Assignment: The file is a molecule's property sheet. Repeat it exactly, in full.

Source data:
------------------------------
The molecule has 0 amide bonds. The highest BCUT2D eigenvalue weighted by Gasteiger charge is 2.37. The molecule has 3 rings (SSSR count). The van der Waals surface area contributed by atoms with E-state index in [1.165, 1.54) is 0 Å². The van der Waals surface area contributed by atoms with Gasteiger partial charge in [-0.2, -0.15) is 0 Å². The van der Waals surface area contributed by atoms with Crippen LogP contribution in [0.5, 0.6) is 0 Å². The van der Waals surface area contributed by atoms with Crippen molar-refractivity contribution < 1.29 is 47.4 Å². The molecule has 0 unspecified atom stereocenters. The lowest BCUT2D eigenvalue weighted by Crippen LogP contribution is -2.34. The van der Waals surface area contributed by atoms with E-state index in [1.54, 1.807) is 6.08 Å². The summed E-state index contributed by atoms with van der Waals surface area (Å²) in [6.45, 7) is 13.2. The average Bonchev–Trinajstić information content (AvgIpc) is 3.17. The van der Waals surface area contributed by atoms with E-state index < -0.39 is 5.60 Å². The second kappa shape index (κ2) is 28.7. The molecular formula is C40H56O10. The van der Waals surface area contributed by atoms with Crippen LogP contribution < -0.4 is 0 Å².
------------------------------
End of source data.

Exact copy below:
The molecule has 0 amide bonds. The highest BCUT2D eigenvalue weighted by Gasteiger charge is 2.37. The molecule has 3 rings (SSSR count). The van der Waals surface area contributed by atoms with E-state index in [1.165, 1.54) is 0 Å². The van der Waals surface area contributed by atoms with Gasteiger partial charge in [-0.2, -0.15) is 0 Å². The van der Waals surface area contributed by atoms with Crippen LogP contribution in [0.5, 0.6) is 0 Å². The van der Waals surface area contributed by atoms with Crippen molar-refractivity contribution < 1.29 is 47.4 Å². The molecule has 0 unspecified atom stereocenters. The lowest BCUT2D eigenvalue weighted by Crippen LogP contribution is -2.34. The van der Waals surface area contributed by atoms with E-state index in [1.54, 1.807) is 6.08 Å². The summed E-state index contributed by atoms with van der Waals surface area (Å²) in [6.45, 7) is 13.2. The average Bonchev–Trinajstić information content (AvgIpc) is 3.17. The van der Waals surface area contributed by atoms with E-state index < -0.39 is 5.60 Å². The second kappa shape index (κ2) is 28.7. The molecular formula is C40H56O10. The van der Waals surface area contributed by atoms with Crippen LogP contribution < -0.4 is 0 Å².